When it comes to your private and personal information, such as your social security number or your health and medical records, you want it to be safe from anyone who might use that information for wrongdoing.
What if, however, you or your family suspected a health professional of committing medical malpractice? Should your records be disclosed?
The family of Marie Charles filed a lawsuit against the Jacksonville area Baptist Health System because they believed, according to court documents, that “negligence in her care caused a severe neurological injury.”
Since Marie Charles’ family was disputing her care, the question of whether the Baptist system should disclose her medical records was up for debate.
Let’s look at what happened in this particular case and what it means for the current and future state of medical malpractice cases.
Florida Supreme Court Decision Stands: Disputed Florida Medical Records Should Be Disclosed
When the Charles family filed a lawsuit against the Baptist system, the Florida Supreme Court ruled that Marie Charles’ records should be disclosed and were not protected by the federal 2005 Patient Safety Act.
However, the Baptist system claimed that not all of the medical records needed to be disclosed, and that certain records protected by the federal 2005 Patient Safety Act should be kept confidential. The act allows hospitals to give patient safety organizations voluntary information about medical errors in order to assess and analyze these errors. That way, they can prevent medical errors in the future.
The Florida Supreme Court said their decision was based on “a 2004 state constitutional amendment intended to provide access to what are known in the healthcare industry as ‘adverse medical incident’ reports.” So if someone files a medical malpractice lawsuit, these so-called adverse medical incident reports should be turned over.
The Baptist system decided to appeal the Florida Supreme Court’s decision, and back in May asked the United States Supreme Court to hear the case.
However, on Monday, October 2, the U.S. Supreme Court declined to hear the case. As is typical, they did not provide a reason as to why.
So the original decision by the Florida Supreme Court – that the medical records should be disclosed – stands.
Based on this decision, if you decide to file a medical malpractice lawsuit, all of the medical records in question can be disclosed.
How Medical Malpractice Works in Florida
Medical malpractice happens when a healthcare professional is negligent and you are injured as a result of that negligence.
Examples of medical errors that lead to malpractice claims include but are not limited to:
- Misdiagnosis: failing to correctly diagnose a patient, which can lead to injury or death due to a lack of treatment.
- Childbirth injury or death: an ob-gyn waits too long for a C-section and the baby is injured or dies as a result.
- Surgery error: a surgeon performs the wrong surgery, leaves a medical tool in the body, or causes permanent scarring or damage.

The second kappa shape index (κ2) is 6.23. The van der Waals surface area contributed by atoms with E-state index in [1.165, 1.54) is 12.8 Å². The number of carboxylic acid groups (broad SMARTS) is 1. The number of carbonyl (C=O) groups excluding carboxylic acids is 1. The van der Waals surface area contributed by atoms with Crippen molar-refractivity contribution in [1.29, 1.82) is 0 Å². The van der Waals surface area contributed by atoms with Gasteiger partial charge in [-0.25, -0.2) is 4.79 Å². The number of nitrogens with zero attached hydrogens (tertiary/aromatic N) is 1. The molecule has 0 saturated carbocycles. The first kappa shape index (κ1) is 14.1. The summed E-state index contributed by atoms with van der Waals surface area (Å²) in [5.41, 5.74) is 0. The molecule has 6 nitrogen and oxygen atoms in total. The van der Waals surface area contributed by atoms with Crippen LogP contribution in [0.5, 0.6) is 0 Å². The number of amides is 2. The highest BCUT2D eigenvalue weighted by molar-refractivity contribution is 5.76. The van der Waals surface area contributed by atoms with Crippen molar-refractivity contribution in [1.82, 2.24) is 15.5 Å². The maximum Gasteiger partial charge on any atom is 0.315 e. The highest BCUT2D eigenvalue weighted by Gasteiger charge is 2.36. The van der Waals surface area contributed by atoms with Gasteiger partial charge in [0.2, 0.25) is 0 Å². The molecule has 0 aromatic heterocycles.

- Medication error: a doctor or nurse gives a patient too much or too little medication or the wrong medication, causing death or injury.
- Anesthesia error: an anesthesiologist gives a patient the wrong amount of anesthesia, causing death or injury.
In order to win a medical malpractice case, you will need to understand the malpractice laws in Florida and prove four main elements of your case:
- The medical professional had a duty of care to provide reasonable care for treating your illness.
- The medical professional breached that duty of care.
- The breach in that duty of care directly caused your injury.
- The injury caused you to suffer damages, regardless of whether those damages were economic or non-economic.
If you believe you’ve been the victim of medical malpractice, you will need to make sure you file your lawsuit in a timely manner. In our state, the statute of limitations on medical malpractice cases is two years from when you knew an injury occurred or when you should have known that an injury occurred and that it was due to medical malpractice.
Additionally, there is a statute of repose in Florida that states a medical professional can’t be sued if more than four years have passed since the malpractice incident.
This means that if you want to file a malpractice claim, you need to make sure you do it within that time frame.
Suffering from medical malpractice can be devastating for you and your loved ones. For that reason, make sure you get the justice you deserve and the compensation you’re entitled to by contacting an experienced South Florida medical malpractice lawyer to get started on your case today.
About the Author:
Jeffrey Braxton is a trial lawyer in Fort Lauderdale who has devoted his career to the practice of personal injury law. As lead trial attorney for The Injury Law Firm of South Florida, Jeff has litigated thousands of cases and is a member of the Million Dollar Advocates Forum, an exclusive group of attorneys who have resolved cases in excess of one million dollars.